(1) No, because ‘evangelizing metaphysics’ = accept how I interpret the Bible or you’re an idolator, as evidenced here. Jenson is just as bad. (2) For all the talk about evangelizing metaphysics, no one actually wants to evangelize metaphysics. They want to talk about vague ‘natures’ or why ‘substance’ is the devil. If theology is to evangelize metaphysics, it needs to start by engaging with metaphysics, actual metaphysics, not what theologians think metaphysics is. This means that an evangelized metaphysics would need to be able to answer specific metaphysical questions and problems – for example, what would an ‘evangelized metaphysics’ say about Quines rejection of the a priori? Or identity theory? Or whether metaphysics is a discipline that has determinate answers? Or the ontology of abstract objects? Or problems in modal logic? Answers to these questions have to be more than standard answers with ‘God’ tacked onto them to be deserving of being called ‘evangelized metaphysics’. (3) I’ve yet to see an actual argument for why we need ‘evangelized metaphysics’ that doesn’t turn on prior assumptions that typically aren’t questioned.

I would, however, want to lay some blame on the philosophers, as I did above. You rightly say: if theologians want to “evangelize” metaphysics, they need “to start by engaging with metaphysics, actual metaphysics” — but this is where the theologian is left questioning. Whose metaphysics? (to quip on MacIntyre) Is there such a thing today? Is it coherent and worthwhile or just a flash in the pan? Does it command a following and a school of serious disciples? If philosophy is not a wasteland of reductive strategies to “unmask” power, then what is it in the academy today? There are contrary voices, of course, but the theologian finds it exceedingly difficult to hear amidst the cacophony.
That’s a good corrective. And, of course, there is no shortage of debate as to whether or not metaphysics is worthwhile. And, given dramatic changes in just what metaphysics means over the last hundred years, this makes it even more difficult. There really isn’t an easy answer.

Book Review: ‘Crucified and Resurrected’, by Ingolf U. Dalferth

Ingolf Dalferth ‘Crucified and Resurrected: Restructuring the Grammar of Christology

Baker Academic, 2015, 352 pp. $45.00

‘…it is not the tangible historical Jesus in isolation who is the point of reference, and thus the topic, of christological confessions, but Jesus Christ raised from the dead by God.’ (p. 25)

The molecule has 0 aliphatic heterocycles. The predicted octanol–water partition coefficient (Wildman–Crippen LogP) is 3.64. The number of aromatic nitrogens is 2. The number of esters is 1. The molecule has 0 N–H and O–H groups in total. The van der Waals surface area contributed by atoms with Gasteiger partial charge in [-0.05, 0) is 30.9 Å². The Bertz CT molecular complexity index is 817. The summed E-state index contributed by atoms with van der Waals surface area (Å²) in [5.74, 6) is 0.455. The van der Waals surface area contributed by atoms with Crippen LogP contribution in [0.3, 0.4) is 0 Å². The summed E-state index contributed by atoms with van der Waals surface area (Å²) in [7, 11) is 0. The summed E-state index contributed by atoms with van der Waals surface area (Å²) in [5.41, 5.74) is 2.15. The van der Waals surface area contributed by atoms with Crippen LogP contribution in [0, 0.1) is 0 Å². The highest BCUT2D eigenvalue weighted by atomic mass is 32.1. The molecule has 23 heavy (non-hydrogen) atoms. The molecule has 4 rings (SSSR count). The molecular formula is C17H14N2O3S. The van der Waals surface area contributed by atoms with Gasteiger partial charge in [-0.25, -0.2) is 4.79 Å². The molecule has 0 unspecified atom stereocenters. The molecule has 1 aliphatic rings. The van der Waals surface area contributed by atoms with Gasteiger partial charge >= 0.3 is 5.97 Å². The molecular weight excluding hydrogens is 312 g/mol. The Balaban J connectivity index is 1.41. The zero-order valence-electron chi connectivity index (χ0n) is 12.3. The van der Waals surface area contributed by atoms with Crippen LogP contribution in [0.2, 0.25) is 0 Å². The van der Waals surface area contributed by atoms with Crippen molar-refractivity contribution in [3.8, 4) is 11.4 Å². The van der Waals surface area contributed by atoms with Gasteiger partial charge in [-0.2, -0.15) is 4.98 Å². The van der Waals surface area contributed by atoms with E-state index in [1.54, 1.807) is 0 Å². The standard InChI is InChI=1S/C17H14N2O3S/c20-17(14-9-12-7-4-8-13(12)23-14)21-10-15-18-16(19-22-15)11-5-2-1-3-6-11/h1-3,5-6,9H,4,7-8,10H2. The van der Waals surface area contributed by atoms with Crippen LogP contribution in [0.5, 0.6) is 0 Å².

‘…Christology reflects on the significance of the raising of the crucified one for our understanding of the person of Jesus, and it explicates the basis on which the triune God can be known.’ (p. 36)

‘Trinitarian thinking is therefore essential to christological thinking: in order to perceive the divine basis of Jesus Christ’s being for us, God must be apprehended from a trinitarian perspective.’ (p. 155)

In ‘Crucified and Resurrected: Resurrecting the Grammar of Christology’, Ingolf Dalferth seeks to show that christology is, first and foremost, about God, and not, as has been traditionally assumed, the Incarnation. This is a densely argued volume that requires (but repays) close reading, and even after a fairly close reading I can’t claim to fully grasp every single point Dalferth makes.

The foreword of the book makes it clear that Dalferth sees Christian dogmatics not aiming at knowledge of God but rather as studying the divine action that orients and changes human life. This should be borne closely in mind as the book is read, because to confuse this volume as a work of speculative theology would be to misread it entirely. In a nutshell, this work is concerned with the practical, not the theoretical.

‘Crucified and Resurrected’ opens with a chapter on the Incarnation, specifically within the context of a volume edited by the late John Hick entitled ‘The Myth of God Incarnate’. Dalferth surveys by way of Hick various attempts to fix the referent of christological confession to the man Jesus of Nazareth, and concludes that any such attempt founders for the reason that a fixation on the historical element leads to a minimization of the importance of soteriology and eschatology. Here is where we see a hint of where Dalferth will be going later in the book:

‘The Christian salvation experience does not stem primarily from what the christological confessions declare concerning Jesus; it stems from the fact that they declare it concerning him. Christians confess Jesus as Son of God, Lord, Savior, Word of God, and so on, for this reason: they know him to be  the one who was crucified and whom God raised…this means that, in order to give logical structure to christological confession, their content must always be construed as a statement concerning the one who has been crucified and raised…faith in Jesus Christ focuses not on a figure from the past but on a present person: the Christus praesens [Christ present] of the Christian proclamation’ (pp. 23-24).

Dalferth draws the chapter to a close by noting three steps towards a structure for doctrine: (1) asking what it means for Jesus and our understanding of Jesus that God raised him from the dead (2) asking what the cross and resurrection mean for God and our understanding of the God that Jesus proclaimed and (3) asking what God’s activity in the cross and resurrection means for us and our world as well as our understanding of ourselves and our world (loose paraphrase of pp. 32-35).